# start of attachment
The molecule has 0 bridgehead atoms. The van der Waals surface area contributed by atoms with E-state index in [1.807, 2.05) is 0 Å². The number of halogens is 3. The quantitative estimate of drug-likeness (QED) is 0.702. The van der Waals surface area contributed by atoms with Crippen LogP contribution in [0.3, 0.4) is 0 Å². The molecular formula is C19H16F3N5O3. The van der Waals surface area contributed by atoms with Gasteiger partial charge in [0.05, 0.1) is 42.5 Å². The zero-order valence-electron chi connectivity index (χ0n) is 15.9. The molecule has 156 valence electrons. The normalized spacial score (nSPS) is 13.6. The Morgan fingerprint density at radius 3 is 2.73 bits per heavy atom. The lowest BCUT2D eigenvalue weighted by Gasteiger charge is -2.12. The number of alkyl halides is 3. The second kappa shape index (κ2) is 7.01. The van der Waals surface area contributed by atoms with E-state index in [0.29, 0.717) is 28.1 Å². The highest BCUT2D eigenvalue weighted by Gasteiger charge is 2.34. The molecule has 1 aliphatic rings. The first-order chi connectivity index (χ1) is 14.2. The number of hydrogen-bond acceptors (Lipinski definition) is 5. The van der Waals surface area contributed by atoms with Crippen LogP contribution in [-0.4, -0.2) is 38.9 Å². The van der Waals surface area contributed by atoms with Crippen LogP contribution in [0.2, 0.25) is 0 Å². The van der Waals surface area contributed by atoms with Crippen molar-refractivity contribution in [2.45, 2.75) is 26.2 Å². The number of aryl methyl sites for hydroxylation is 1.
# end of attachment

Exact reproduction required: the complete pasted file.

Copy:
The molecule has 0 bridgehead atoms. The van der Waals surface area contributed by atoms with E-state index in [1.807, 2.05) is 0 Å². The number of halogens is 3. The quantitative estimate of drug-likeness (QED) is 0.702. The van der Waals surface area contributed by atoms with Crippen LogP contribution in [0.3, 0.4) is 0 Å². The molecular formula is C19H16F3N5O3. The van der Waals surface area contributed by atoms with Gasteiger partial charge in [0.05, 0.1) is 42.5 Å². The zero-order valence-electron chi connectivity index (χ0n) is 15.9. The molecule has 156 valence electrons. The normalized spacial score (nSPS) is 13.6. The Morgan fingerprint density at radius 3 is 2.73 bits per heavy atom. The lowest BCUT2D eigenvalue weighted by Gasteiger charge is -2.12. The number of alkyl halides is 3. The second kappa shape index (κ2) is 7.01. The van der Waals surface area contributed by atoms with E-state index in [0.29, 0.717) is 28.1 Å². The highest BCUT2D eigenvalue weighted by Gasteiger charge is 2.34. The molecule has 1 aliphatic rings. The first-order chi connectivity index (χ1) is 14.2. The number of hydrogen-bond acceptors (Lipinski definition) is 5. The van der Waals surface area contributed by atoms with Crippen LogP contribution in [-0.4, -0.2) is 38.9 Å². The van der Waals surface area contributed by atoms with Crippen LogP contribution in [0.2, 0.25) is 0 Å². The van der Waals surface area contributed by atoms with Crippen molar-refractivity contribution in [2.45, 2.75) is 26.2 Å². The number of aryl methyl sites for hydroxylation is 1.